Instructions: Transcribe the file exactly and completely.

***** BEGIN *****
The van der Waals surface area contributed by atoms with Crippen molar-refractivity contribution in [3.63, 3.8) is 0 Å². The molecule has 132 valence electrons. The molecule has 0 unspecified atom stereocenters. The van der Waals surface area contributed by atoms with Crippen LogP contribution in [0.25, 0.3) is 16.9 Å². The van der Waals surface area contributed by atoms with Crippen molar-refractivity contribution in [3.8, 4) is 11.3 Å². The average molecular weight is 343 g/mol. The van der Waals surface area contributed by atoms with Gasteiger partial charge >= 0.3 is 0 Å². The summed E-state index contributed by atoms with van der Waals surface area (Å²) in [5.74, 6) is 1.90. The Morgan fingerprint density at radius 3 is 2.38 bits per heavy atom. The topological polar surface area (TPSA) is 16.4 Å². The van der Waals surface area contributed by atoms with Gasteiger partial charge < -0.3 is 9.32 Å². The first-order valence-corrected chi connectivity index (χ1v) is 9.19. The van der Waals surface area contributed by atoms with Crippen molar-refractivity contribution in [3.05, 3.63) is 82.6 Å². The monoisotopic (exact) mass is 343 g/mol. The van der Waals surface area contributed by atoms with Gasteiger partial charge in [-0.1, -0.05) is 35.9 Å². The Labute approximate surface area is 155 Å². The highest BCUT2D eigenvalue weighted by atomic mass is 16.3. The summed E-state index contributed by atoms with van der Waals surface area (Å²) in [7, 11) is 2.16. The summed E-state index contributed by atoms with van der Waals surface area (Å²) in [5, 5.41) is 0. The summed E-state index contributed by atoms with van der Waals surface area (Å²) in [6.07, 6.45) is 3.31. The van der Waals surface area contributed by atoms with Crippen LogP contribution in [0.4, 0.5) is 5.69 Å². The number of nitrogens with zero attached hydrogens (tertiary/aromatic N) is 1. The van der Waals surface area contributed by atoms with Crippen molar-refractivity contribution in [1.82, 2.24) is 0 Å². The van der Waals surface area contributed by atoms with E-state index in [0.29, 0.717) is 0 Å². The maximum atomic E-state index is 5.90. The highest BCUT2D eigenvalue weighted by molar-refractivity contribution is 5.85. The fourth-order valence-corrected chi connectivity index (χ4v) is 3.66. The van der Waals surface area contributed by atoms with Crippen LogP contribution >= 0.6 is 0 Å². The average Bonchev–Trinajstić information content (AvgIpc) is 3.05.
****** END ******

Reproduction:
The van der Waals surface area contributed by atoms with Crippen molar-refractivity contribution in [3.63, 3.8) is 0 Å². The molecule has 132 valence electrons. The molecule has 0 unspecified atom stereocenters. The van der Waals surface area contributed by atoms with Crippen LogP contribution in [0.25, 0.3) is 16.9 Å². The van der Waals surface area contributed by atoms with Crippen molar-refractivity contribution in [3.8, 4) is 11.3 Å². The average molecular weight is 343 g/mol. The van der Waals surface area contributed by atoms with Gasteiger partial charge >= 0.3 is 0 Å². The summed E-state index contributed by atoms with van der Waals surface area (Å²) in [5.74, 6) is 1.90. The Morgan fingerprint density at radius 3 is 2.38 bits per heavy atom. The topological polar surface area (TPSA) is 16.4 Å². The van der Waals surface area contributed by atoms with Gasteiger partial charge < -0.3 is 9.32 Å². The first-order valence-corrected chi connectivity index (χ1v) is 9.19. The van der Waals surface area contributed by atoms with Crippen molar-refractivity contribution in [3.05, 3.63) is 82.6 Å². The monoisotopic (exact) mass is 343 g/mol. The van der Waals surface area contributed by atoms with Gasteiger partial charge in [-0.1, -0.05) is 35.9 Å². The Labute approximate surface area is 155 Å². The highest BCUT2D eigenvalue weighted by atomic mass is 16.3. The summed E-state index contributed by atoms with van der Waals surface area (Å²) in [7, 11) is 2.16. The summed E-state index contributed by atoms with van der Waals surface area (Å²) in [5, 5.41) is 0. The summed E-state index contributed by atoms with van der Waals surface area (Å²) in [6.07, 6.45) is 3.31. The van der Waals surface area contributed by atoms with Crippen LogP contribution in [0.4, 0.5) is 5.69 Å². The number of nitrogens with zero attached hydrogens (tertiary/aromatic N) is 1. The van der Waals surface area contributed by atoms with Crippen molar-refractivity contribution in [1.82, 2.24) is 0 Å². The van der Waals surface area contributed by atoms with E-state index in [0.29, 0.717) is 0 Å². The maximum atomic E-state index is 5.90. The highest BCUT2D eigenvalue weighted by molar-refractivity contribution is 5.85. The fourth-order valence-corrected chi connectivity index (χ4v) is 3.66. The van der Waals surface area contributed by atoms with Crippen LogP contribution >= 0.6 is 0 Å². The average Bonchev–Trinajstić information content (AvgIpc) is 3.05.